This is the raw terror of men who find themselves accused and deserted. It’s another reason why so few are prepared to go public about anything.
“There is a phobia among them,” says Hoban. “It’s to do with the fear of accusations, especially ones that go back 30 years. It could be about exposure of an indiscretion from when he was a young priest. Or he could have a nervous disposition and have a phobia of false accusations being made.”
Privately, priests believe that some of those historic accusations are deeply suspect or “shady”, as one put it. “But you’re considered guilty from the word go,” say Fr Billy O’Donovan. “You almost have to prove your innocence.”
Accused priests have been publicly stood down, excised instantly from the diocesan directory, left with little or no income, ordered to vacate the parish house in days. It depends entirely on individual bishops.
“There can’t be a priest in this country who doesn’t think the HSE and the civil authorities shouldn’t be informed as a matter of course ,” says Fr B, a priest who was falsely accused, “but there is also a matter of natural justice.”
Others cite the case of Canon Niall Ahern, who in 2006 was falsely accused of an offence alleged to have occurred some 35 years earlier. He was back in ministry within months, but not before he had been publicly stood down by his bishop, stigmatised and humiliated in numerous ways. Even when he was restored to ministry he endured headlines such as “Slur Fr returns to pulpit”.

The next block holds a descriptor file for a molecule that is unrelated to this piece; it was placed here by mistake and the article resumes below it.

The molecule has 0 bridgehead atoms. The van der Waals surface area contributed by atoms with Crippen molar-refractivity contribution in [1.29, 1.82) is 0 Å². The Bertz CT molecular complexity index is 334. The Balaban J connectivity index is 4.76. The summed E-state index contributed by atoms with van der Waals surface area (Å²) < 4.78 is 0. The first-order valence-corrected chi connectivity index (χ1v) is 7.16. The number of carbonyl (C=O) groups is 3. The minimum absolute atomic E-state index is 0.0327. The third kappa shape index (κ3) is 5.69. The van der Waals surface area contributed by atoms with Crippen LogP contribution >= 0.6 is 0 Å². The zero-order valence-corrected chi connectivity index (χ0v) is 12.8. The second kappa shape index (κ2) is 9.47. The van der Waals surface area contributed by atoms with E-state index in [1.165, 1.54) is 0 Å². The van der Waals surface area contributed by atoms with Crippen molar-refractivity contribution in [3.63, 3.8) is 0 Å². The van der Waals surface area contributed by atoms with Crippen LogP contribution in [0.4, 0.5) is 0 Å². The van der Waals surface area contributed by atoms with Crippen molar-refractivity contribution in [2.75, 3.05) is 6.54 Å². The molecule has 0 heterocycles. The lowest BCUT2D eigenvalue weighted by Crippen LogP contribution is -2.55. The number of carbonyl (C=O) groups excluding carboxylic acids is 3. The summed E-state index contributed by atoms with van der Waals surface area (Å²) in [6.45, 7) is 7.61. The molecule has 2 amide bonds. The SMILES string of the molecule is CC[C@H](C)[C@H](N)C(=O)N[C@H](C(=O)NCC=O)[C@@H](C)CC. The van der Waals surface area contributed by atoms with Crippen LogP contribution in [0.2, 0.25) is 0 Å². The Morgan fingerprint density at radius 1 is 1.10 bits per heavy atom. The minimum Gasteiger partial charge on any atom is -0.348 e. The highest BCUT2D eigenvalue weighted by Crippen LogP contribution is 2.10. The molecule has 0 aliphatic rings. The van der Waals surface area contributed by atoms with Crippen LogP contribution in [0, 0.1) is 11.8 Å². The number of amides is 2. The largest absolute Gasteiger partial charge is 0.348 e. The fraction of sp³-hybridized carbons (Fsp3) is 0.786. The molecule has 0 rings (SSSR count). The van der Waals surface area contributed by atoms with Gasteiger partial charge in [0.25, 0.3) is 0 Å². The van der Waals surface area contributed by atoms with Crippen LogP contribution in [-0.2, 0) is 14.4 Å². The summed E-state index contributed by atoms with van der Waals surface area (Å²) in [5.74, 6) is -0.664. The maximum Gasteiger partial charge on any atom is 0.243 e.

THE COMPLEXITY of the issue is highlighted by Fr Billy O’Donovan. He was asked by the diocese to be the official support for the Cloyne priest who was the subject of Bishop Magee’s notorious contradictory letters, one to Rome and a completely different one for diocesan files. O’Donovan and the accused priest had been friends and their families had been friends.
“But the complexity is that the complainant would also be known to my family,” O’Donovan says. “The awkwardness would be that the complainant’s family would assume that I’d be on the priest’s side.”